Re: using Gnome-Shell with 90% of all applications is absolute garbage.

> By "cairo's", do you mean ?

yes, indeedy.

> Ssome simple hardware information would help: if you are using a proprietary
> driver like nvidia's, performance is slow, as was compiz was at first.
> nvidia eventually fixed their driver for compiz, and now it's blazing fast.
> Similarly, I've heard that the latest beta version of nvidia's proprietary
> driver supports gnome-shell much better.

2x Pentium (R) E6300 CPU 2.80GHz / 8gig RAM
Nvidia 9400GT  (using Latest driver 270.41)
ArchLinux (64bit) 2.6.38-4-ck / MacOSX

AMD Phenom II 965 black editon (quad-core) 8gig DDR3
Nvidia 9800GT (using 270.41)
Archlinux (64bit) / KxStudio 10.10 (ubuntu derived - minus default KDE)

Im definitely using the latest driver.. and as far as Archlinux is
concerned, i stay away from the "testing" repo,
and my system is rock solid stable (in gnome 2.32 anyway), more solid
than Ubuntu 10.10+, Fedora 14+ or any other distributionthat i have
used, that is as close, in the sense of being modern with the latest
software, etc.

> If we can get a bug with your software/hardware setup, and some hard numbers
> with  the included performance tool, that would be even better! See
> for
> some details.

I'll look into this, i probably won't get a chance to do much until
the weekend, though.
thank you for the links.

> The big thing is that we shouldn't really write the same piece of code four
> or five times to handle alternative audio backends, so we chose PulseAudio,
> which was already a major component of every major gnome desktop, including
> the volume applet and control panel, so it seemed to be a sane choice for a
> dependency.

The problem with this logic is A:) PA sits on top of ALSA and PA is
NOT Linux's audio architexture, period.
it is a shotty attempt to deal with certain limitations in alsa - that
contrary to popular belief, does not affect everyone.

B)  PA is only the default on distro's like Ubuntu.  If i install
Gnome in Fedora, PA is an option (if i want to install it like that),
same with Arch.

Gnome-Shell should work the same way.  there should be an ALSAMIXER
applet option for those who know
the annoyance that PA can be. the fact PA seems to be required to have
proper sound in Gnome-shell, is short-sided.

> JACK is quite complicated to set up, so I doubt JACK would ever be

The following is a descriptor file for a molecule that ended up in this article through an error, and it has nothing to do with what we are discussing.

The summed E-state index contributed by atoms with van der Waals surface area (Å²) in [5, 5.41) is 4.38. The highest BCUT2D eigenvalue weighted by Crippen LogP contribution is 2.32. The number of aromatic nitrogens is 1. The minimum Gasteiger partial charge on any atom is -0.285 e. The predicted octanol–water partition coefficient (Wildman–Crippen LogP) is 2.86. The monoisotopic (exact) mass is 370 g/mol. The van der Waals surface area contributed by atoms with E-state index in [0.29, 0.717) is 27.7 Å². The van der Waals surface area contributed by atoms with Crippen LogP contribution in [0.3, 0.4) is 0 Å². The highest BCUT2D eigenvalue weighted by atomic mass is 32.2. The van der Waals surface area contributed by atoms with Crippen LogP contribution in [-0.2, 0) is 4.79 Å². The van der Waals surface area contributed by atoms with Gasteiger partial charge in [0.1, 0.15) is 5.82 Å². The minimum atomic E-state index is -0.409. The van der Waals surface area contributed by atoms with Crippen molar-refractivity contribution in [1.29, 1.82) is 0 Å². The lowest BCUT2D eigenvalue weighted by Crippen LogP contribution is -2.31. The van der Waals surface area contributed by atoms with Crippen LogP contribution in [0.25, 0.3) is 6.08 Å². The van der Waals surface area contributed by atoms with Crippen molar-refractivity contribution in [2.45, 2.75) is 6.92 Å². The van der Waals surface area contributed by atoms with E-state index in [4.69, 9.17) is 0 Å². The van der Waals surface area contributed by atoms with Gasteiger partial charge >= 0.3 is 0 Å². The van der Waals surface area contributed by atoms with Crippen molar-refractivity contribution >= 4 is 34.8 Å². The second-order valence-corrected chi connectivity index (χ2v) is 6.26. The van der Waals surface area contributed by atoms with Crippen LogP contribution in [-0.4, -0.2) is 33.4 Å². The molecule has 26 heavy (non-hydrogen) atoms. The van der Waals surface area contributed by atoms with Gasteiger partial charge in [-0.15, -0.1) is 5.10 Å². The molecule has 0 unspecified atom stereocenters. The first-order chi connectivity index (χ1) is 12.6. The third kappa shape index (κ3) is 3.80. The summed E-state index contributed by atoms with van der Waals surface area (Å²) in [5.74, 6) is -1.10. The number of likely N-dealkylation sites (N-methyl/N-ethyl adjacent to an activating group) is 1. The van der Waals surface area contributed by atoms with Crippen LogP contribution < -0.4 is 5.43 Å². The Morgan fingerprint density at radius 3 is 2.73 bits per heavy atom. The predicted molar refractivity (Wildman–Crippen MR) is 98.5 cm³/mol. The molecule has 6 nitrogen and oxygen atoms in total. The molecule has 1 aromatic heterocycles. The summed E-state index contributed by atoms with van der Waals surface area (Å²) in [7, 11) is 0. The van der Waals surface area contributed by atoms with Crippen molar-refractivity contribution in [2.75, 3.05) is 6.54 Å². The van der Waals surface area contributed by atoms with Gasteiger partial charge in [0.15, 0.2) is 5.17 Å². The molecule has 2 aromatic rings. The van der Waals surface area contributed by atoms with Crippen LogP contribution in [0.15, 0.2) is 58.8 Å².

> supported.

If you mean by gnome having controls built in for Jack, of course not.
But remember Jack-audio-connection-kit
is one of Linux's "Killer applications" - just look at how many
distributions have been based around it.
and Jack is stupid simple to setup in most distributions:

1. install Jack
2. add username to "audio" group
3. edit /etc/security/limits.conf (in arch), and in most other
distro's it in another sub-folder under a name very similar.
    which depending on what distro you are using, it can be automatically added.
4. install a proper kernel, either trhough a binary, or compilation

Four steps is not simple enough?  (the only one that would give any
trouble is #4 - if you manually compile the kernel,
but that isn't even particularily difficult, in ANY distribution.

> ... and if PulseAudio has some problems with chipset support, file a bug!

That's already been done by other people. EDIT: and it would seem it
now has been fixed.
>From my perspective (and im not alone on this, PA is just an
annoyance, not something my desktop "depends" on)

> This is another performance complaint?

the xrun thing yes... You can't have xruns when your working on a
track. If i want to switch to a different window/desktop
to adjust something while recording, i may end up with clicks and
noises in my recording. that is completely unacceptable.

sort of, Gnome-shell is very reliant on all of it's flashiness, which
seems to get in Jack's way - that's a problem!
it means anyone using Jack - probably shouldn't be using gnome3.

> The biggest resource related to that I can find is the evas-based version of
> their Netbook Desktop Environment, which is a different beast entirely.

I don't know enough about Unity 2d to comment on that, other than to
say a friend of mine runs it on his laptop
because he as well uses a lot of applications with 3D acceleration, in
his case though - he is a gamer, both native/linux games and also
through Wine ~ Wine games play nicer without compiz, apparently too.
so where does that leave my friend?
it's a huge inconvience NOT present in Gnome2.

The main point here is that Gnome should be supporting both a 2d and
3d environment.  The current "fallback" mode
should be a focus in gnome.  While, yes it is supported and there.
fallback mode doesn't provide the kind of environment that Gnome2

> We set a bunch of goals, and we were tight on time and needed to make a
> release. I think we did an excellent job managing the time and limitations
> we had, and hopefully it only gets better. gnome 3.0 is only the beginning,
> and hopefully every release should improve as much as gnome 3.0 did on 2.32!

yes, and i do understand with Ubuntu decision to drop Gnome-shell, and
make Unity and with Gnome3 being pushed back a few times. I totally
understand that. I'm quite sure you guys have had your hands full...
and don't get me wrong, i appreciate all the hard work that is being
done. Gnome3 is a big project, for sure... and i am hoping that it
shapes up. Like i said, i prefer a gnome environment.


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